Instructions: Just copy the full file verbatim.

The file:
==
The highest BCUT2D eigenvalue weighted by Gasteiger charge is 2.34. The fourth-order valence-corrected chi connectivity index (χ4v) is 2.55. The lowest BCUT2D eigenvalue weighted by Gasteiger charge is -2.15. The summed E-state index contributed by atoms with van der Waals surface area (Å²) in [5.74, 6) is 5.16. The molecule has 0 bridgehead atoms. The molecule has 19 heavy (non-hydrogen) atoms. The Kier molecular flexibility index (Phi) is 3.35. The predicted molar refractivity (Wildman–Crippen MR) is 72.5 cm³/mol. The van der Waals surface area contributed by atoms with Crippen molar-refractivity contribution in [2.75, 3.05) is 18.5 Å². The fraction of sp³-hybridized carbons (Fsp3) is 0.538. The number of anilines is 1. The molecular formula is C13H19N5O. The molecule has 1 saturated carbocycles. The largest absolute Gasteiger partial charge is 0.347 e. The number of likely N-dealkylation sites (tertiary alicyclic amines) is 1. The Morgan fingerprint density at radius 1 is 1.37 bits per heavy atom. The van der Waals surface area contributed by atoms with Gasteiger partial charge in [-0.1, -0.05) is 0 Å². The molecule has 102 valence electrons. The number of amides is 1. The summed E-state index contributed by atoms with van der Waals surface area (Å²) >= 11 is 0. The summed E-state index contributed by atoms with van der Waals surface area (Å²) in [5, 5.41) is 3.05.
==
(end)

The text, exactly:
The highest BCUT2D eigenvalue weighted by Gasteiger charge is 2.34. The fourth-order valence-corrected chi connectivity index (χ4v) is 2.55. The lowest BCUT2D eigenvalue weighted by Gasteiger charge is -2.15. The summed E-state index contributed by atoms with van der Waals surface area (Å²) in [5.74, 6) is 5.16. The molecule has 0 bridgehead atoms. The molecule has 19 heavy (non-hydrogen) atoms. The Kier molecular flexibility index (Phi) is 3.35. The predicted molar refractivity (Wildman–Crippen MR) is 72.5 cm³/mol. The van der Waals surface area contributed by atoms with Crippen molar-refractivity contribution in [2.75, 3.05) is 18.5 Å². The fraction of sp³-hybridized carbons (Fsp3) is 0.538. The number of anilines is 1. The molecular formula is C13H19N5O. The molecule has 1 saturated carbocycles. The largest absolute Gasteiger partial charge is 0.347 e. The number of likely N-dealkylation sites (tertiary alicyclic amines) is 1. The Morgan fingerprint density at radius 1 is 1.37 bits per heavy atom. The van der Waals surface area contributed by atoms with Gasteiger partial charge in [-0.1, -0.05) is 0 Å². The molecule has 102 valence electrons. The number of amides is 1. The summed E-state index contributed by atoms with van der Waals surface area (Å²) >= 11 is 0. The summed E-state index contributed by atoms with van der Waals surface area (Å²) in [5, 5.41) is 3.05.